Tom Soter in Bricks & Bucks on October 24, 2012
But the seven-person board is able to walk and chew gum at the same time, and worked on other projects while dealing with lawsuits and countersuits. The board picked up nearly $8 million from a special assessment and a loan to complete extensive Local Law 11 work: the deteriorating façade was repaired in the parapets, the lintel work, the roofs and, finally, the roof deck.
The 18,000-square-foot deck (seen above) was in bad shape and the condo’s last order of business. “It was haphazard and pretty marginal,” recalls Eric Reschke, the building treasurer, and the board is particularly proud of the job it did. “We put in pavers, we built planters, we put in a children’s area, and we put in trees,” says Reschke, about the roof deck project, which took about a year and a half to complete. “It’s pretty amazing.”
The process started two years ago, when the board members sent out a questionnaire to the owners, “trying to understand what everyone wanted to get out of it,” Reschke recalls. The responses included everything from adding built-in seating to installing a swimming pool. “We had the whole shooting match,” he notes.
They then chose Terrain, a “conceptual design” firm chosen over two other companies that had bid for the job. “They gave us their ideas and we gave them our questionnaire data, and then they came up with the ultimate design.”
The deck is an impressive, sprawling open space, with a clear view of downtown Brooklyn and the new Barclays Center sports and entertainment facility. It is two-tiered; formerly, all the HVAC equipment from the building’s Daily News days had sat under a six-foot high platform that was part of the deck. In the rehab, that deck was raised two feet, making the bottom area more usable. Picnic tables were added, as was a bathroom, “so when people used [the roof] for parties they have a place to sit and eat and also don’t have to run back [to their apartments] to use the facilities,” Reschke says. The work took place in the summer, and the crew had to share the freight elevator with the residents. The reason: the shoddy construction done by Boymelgreen led to the closing of the passenger elevator for three months.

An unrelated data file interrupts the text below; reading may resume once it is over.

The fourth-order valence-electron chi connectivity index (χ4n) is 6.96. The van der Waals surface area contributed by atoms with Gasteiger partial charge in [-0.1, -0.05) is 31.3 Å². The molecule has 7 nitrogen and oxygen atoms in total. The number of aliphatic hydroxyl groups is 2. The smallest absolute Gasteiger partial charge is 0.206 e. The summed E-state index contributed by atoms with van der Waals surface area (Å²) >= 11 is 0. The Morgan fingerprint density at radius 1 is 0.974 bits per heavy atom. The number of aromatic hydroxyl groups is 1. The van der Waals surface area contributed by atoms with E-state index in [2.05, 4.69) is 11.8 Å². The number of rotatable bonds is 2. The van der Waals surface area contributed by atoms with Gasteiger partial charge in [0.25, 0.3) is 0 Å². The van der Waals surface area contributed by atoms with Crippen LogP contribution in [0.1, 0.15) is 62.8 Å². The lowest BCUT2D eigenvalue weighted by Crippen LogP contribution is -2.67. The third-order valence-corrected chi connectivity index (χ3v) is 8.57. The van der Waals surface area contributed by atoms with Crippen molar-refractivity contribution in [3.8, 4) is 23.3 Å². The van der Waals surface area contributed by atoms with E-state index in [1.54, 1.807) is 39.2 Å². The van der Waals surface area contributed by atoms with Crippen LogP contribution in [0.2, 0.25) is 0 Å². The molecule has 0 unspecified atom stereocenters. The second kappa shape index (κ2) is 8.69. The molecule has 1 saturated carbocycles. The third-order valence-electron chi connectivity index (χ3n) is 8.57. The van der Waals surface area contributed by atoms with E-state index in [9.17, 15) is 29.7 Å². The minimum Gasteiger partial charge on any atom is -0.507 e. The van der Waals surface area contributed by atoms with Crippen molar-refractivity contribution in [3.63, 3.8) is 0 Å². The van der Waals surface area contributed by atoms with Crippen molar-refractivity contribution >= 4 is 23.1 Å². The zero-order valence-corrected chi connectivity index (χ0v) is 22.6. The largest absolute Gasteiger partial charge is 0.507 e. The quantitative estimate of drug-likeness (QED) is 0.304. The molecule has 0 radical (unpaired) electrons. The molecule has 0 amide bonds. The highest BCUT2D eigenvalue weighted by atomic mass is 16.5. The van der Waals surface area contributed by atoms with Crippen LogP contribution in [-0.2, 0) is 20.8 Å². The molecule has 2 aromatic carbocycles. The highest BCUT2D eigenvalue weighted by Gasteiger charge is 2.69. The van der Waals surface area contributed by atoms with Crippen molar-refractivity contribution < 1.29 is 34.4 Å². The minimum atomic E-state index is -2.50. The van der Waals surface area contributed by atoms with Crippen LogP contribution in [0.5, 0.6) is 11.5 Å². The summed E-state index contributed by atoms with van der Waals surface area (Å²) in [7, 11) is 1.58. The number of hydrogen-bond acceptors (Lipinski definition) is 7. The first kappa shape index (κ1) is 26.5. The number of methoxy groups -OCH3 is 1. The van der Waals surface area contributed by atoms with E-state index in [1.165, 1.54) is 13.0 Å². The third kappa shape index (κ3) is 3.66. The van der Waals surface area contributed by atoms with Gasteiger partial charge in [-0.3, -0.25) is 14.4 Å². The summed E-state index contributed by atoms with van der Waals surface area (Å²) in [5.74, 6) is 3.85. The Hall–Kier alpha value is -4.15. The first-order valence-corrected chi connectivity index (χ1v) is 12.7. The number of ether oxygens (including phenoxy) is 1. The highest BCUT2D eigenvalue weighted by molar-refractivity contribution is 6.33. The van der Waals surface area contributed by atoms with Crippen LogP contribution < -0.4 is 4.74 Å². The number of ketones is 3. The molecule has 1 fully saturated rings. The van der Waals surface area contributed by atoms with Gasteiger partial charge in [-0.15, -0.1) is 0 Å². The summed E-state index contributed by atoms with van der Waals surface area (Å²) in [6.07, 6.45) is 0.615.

Prospect Heights, Brooklyn
The building itself is something special, Reschke notes. “We have a lot of larger apartments, which are kind of rambling, two-, three-, four-bedroom apartments, but we also have a lot of smaller apartments. We have so many families, so many young children, it’s unbelievable. And there’s very little turnover. People who come here stick. They’ll buy larger apartments, moving up.”
The building boasts a gut-renovated lobby (including a new intercom system, a new doorman station, and new lighting). “We’ve really upgraded the building. We’ve made all of our big investments,” says the treasurer, “and we feel the building is in such a great spot right now.”
The Newswalk owes its popularity partly to the neighborhood in which it sits: near Prospect Heights, Fort Greene, Park Slope, and Boerum Hill. Residents have access to all the new restaurants, as well as cultural centers like the Brooklyn Academy of Music and the Barclays Center. Concludes Reschke: “It’s really a neighborhood that’s come into its own.”
This project was started in September 2009 and completed in August 2011.
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